Famous wills: They couldn't take it with them...

view gallery VIEW GALLERY

The last wishes of some of history's most eminent figures have been released. Kevin Rawlinson surveys their legacies

A record of more than 6 million Victorian and early 20th-century wills has been made public for the first time, revealing the last wishes of some of the most important figures of the age, including Charles Dickens, Karl Marx and Charles Darwin.

The documents, dating from 1861 to 1941 and now available on-line, show that eminent Victorians Dickens and Darwin left estates worth the equivalent of millions of pounds today. Perhaps fittingly, Karl Marx left the more modest equivalent of about £9,000.

The index also lists the wills of the Conservative politician Neville Chamberlain, and the writer Sir Arthur Conan Doyle, creator of Sherlock Holmes.

Chamberlain, before serving as Prime Minister from 1937 to 1940, lost £50,000 of his father's money in an attempt to become a farmer in the Bahamas, but later bought a manufacturing firm with funds from other relatives. On his death in 1940 he left £84,013 – worth just over £4m in today's money. Conan Doyle, a physician who turned to writing as his medical practice faltered, was relatively successful. He left his widow and one of his sons £63,491, or almost £3m today.

The database, released online by the genealogical website Ancestry.co.uk, is a collation of the England and Wales's National Probate Calendar – a summary of all of wills processed each year.

It shows that the popularity of D H Lawrence's writings came too late for the author to benefit fully. He left behind a relatively paltry £2,438 on his death in 1930, worth around £113,000 today.

Ernest Shackleton's Antarctic expeditions brought him fame but ultimately not fortune. The explorer, who led the ill-fated voyage of discovery on the ship Endurance, died leaving his widow a rather meagre bequest of about £20,000 in today's money. By contrast, Darwin left a will worth the equivalent of £13m, and Dickens left £7.1m in today's money.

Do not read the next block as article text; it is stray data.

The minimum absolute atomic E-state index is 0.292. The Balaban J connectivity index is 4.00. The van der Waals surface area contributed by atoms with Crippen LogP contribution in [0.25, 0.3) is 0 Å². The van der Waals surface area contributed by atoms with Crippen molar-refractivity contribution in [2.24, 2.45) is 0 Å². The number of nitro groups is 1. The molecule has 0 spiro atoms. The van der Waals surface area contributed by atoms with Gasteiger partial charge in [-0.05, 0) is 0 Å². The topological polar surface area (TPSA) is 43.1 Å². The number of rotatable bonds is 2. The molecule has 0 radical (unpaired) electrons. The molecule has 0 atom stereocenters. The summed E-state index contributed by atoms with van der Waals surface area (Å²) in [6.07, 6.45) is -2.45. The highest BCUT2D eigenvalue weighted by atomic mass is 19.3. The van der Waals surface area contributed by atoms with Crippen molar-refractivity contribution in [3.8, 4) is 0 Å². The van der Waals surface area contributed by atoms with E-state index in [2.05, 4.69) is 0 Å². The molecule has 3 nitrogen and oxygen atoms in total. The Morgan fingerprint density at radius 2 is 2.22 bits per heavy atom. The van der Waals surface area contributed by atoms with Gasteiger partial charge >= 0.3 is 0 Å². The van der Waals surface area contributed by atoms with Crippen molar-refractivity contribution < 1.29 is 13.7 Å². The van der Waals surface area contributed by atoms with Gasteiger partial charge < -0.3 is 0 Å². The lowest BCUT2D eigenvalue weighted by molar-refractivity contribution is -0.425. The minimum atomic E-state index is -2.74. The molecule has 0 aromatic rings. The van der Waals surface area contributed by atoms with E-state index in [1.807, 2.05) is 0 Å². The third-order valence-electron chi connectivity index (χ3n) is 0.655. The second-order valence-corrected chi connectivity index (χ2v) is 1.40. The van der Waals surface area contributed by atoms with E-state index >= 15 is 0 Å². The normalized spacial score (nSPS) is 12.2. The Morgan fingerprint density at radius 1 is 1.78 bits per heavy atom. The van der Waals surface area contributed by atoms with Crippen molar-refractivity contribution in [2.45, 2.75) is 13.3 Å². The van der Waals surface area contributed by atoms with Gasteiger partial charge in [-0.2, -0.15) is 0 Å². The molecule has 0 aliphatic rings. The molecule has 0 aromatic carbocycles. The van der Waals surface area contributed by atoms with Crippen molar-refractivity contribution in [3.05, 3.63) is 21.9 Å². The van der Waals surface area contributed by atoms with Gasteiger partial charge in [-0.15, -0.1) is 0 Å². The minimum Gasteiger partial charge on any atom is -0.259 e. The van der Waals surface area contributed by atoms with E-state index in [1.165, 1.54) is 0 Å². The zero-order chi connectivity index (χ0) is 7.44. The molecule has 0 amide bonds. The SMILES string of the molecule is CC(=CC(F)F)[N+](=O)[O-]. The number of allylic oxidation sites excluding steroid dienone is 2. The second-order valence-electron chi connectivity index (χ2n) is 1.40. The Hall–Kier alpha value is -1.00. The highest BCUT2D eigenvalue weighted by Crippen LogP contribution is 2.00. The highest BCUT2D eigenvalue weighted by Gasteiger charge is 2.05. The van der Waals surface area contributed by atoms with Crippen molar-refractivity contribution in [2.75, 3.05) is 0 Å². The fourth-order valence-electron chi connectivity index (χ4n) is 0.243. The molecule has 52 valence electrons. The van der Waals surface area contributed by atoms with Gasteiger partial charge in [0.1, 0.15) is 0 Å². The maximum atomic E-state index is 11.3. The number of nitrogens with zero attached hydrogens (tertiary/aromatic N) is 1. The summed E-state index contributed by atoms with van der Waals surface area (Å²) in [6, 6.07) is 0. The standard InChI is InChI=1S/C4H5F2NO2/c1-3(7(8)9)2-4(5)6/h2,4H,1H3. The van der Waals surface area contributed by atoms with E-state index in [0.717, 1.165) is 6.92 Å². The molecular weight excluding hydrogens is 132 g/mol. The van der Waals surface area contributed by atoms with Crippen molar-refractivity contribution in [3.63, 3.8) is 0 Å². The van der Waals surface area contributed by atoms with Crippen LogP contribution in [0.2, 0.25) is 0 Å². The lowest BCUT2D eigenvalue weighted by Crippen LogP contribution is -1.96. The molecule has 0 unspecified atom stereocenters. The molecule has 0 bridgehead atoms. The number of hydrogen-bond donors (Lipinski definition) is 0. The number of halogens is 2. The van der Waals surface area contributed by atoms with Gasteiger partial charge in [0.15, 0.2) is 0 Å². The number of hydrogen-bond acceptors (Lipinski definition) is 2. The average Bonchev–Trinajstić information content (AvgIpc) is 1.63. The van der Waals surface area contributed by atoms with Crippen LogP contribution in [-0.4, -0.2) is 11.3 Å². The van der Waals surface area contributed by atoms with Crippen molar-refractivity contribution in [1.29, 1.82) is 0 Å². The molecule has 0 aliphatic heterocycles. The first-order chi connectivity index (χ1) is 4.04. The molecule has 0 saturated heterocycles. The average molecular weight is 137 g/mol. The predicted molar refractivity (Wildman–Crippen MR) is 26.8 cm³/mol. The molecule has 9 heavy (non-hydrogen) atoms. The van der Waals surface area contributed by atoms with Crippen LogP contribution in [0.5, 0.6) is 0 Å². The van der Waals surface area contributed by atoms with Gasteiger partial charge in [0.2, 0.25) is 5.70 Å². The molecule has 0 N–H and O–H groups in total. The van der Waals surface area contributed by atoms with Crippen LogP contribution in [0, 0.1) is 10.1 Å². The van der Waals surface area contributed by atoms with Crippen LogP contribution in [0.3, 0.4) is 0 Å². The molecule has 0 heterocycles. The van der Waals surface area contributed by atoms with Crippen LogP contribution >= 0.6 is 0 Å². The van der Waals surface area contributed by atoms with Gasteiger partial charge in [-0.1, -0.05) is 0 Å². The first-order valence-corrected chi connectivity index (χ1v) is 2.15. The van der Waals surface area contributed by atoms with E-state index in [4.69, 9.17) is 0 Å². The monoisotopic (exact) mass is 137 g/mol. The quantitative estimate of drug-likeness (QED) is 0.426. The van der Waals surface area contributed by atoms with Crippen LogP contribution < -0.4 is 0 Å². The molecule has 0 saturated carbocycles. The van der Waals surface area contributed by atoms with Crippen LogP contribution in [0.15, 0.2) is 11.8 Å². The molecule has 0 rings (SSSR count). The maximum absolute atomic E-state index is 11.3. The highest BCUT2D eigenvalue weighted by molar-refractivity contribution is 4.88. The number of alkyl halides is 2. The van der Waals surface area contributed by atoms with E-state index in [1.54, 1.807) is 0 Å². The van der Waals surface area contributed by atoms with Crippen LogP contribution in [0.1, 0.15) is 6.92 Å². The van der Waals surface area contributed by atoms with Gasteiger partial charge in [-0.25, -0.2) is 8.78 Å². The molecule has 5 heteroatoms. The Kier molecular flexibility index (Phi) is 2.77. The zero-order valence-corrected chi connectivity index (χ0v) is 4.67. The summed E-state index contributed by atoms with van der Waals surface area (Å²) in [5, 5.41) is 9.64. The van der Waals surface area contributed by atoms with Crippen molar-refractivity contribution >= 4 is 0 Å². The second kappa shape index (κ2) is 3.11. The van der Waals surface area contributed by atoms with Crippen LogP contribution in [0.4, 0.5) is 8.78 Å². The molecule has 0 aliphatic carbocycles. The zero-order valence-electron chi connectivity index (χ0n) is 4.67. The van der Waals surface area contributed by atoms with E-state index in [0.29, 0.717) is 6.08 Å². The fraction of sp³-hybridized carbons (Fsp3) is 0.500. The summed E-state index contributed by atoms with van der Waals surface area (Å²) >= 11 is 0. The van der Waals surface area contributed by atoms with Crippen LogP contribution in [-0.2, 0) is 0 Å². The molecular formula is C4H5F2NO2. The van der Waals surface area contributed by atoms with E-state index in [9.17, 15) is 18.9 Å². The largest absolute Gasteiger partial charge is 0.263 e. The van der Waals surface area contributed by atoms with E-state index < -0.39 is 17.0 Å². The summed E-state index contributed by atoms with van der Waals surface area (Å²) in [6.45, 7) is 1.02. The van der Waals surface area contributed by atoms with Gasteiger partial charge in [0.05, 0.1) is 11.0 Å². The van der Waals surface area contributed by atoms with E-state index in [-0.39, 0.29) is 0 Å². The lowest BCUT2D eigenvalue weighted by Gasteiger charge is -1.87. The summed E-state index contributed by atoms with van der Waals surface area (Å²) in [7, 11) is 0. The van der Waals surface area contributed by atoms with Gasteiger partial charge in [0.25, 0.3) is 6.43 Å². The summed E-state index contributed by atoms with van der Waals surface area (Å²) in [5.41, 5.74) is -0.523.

Dan Jones, of Ancestry.co.uk, said the data "is a fantastic resource for family historians, but is also fascinating to anyone with an interest in social history or just in famous names".

It offers "a great insight into the social standing of people in their own time... The details can add to the legend: people would probably be fairly upset if they found out that Karl Marx was secretly squirrelling away vast sums of money."

"We've only just started digging," Mr Jones added. The wills can provide "evidence of unknown transgressions or scandals in the private lives of people who, in many cases, we thought we knew all about," he said.

Karl Marx, £250

The Prussian-born philosopher, political theorist, socialist and communist, was exiled from his home country and eventually made his way to Britain via France. His seminal work Das Kapital (a work about capitalism, not communism), made him famous but not necessarily rich: he died leaving only £250 – or about £20,000 today – to his youngest daughter, Eleanor Marx.

Charles Dickens, £80,000

Unlike some of his contemporaries, Dickens's fortune came to him during his lifetime. The author of 'Great Expectations', 'Bleak House' and 'The Adventures of Oliver Twist' died in 1870, leaving "effects under £80,000", or about £7.1m today.

Charles Darwin, £146,911

The God-fearing scientist struggled with his conscience before publishing arguably the most important work ever produced: 'The Origin of Species', outlining his theory of evolution. He was still able to leave an estate worth £146,911, the equivalent of £13m.

Ernest Shackleton, £556

Tales of derring-do and the achievement of bringing home all his men after the disaster which befell his 'Endurance' voyage made him a hero. They did not, however, make him rich. Various failed ventures meant he left only £556, or £20,000 today.

Neville Chamberlain, £84,013

To most, he will probably be associated with appeasement and a failed vision of "peace for our time". But the man who was seen by some as a weak prime minister died a rich man. He left an estate of £84,013, the equivalent of a little more than £4m today.

Arthur Conan Doyle, £63,491

The Scottish writer and physician is best-known for his Sherlock Holmes stories, about whom he wrote while waiting for customers to come through the door of his failing medical practice. But he died leaving an estate of £63,491 – nearly £3m today.

W G Grace, £7,278

While often considered the greatest cricket all-rounder of all time, his earnings were not even in the same league. He died leaving £7,278 in 1915, or around £617,000 today – a little more than a month's wages for a new signing at Manchester City.

Bram Stoker, £5,269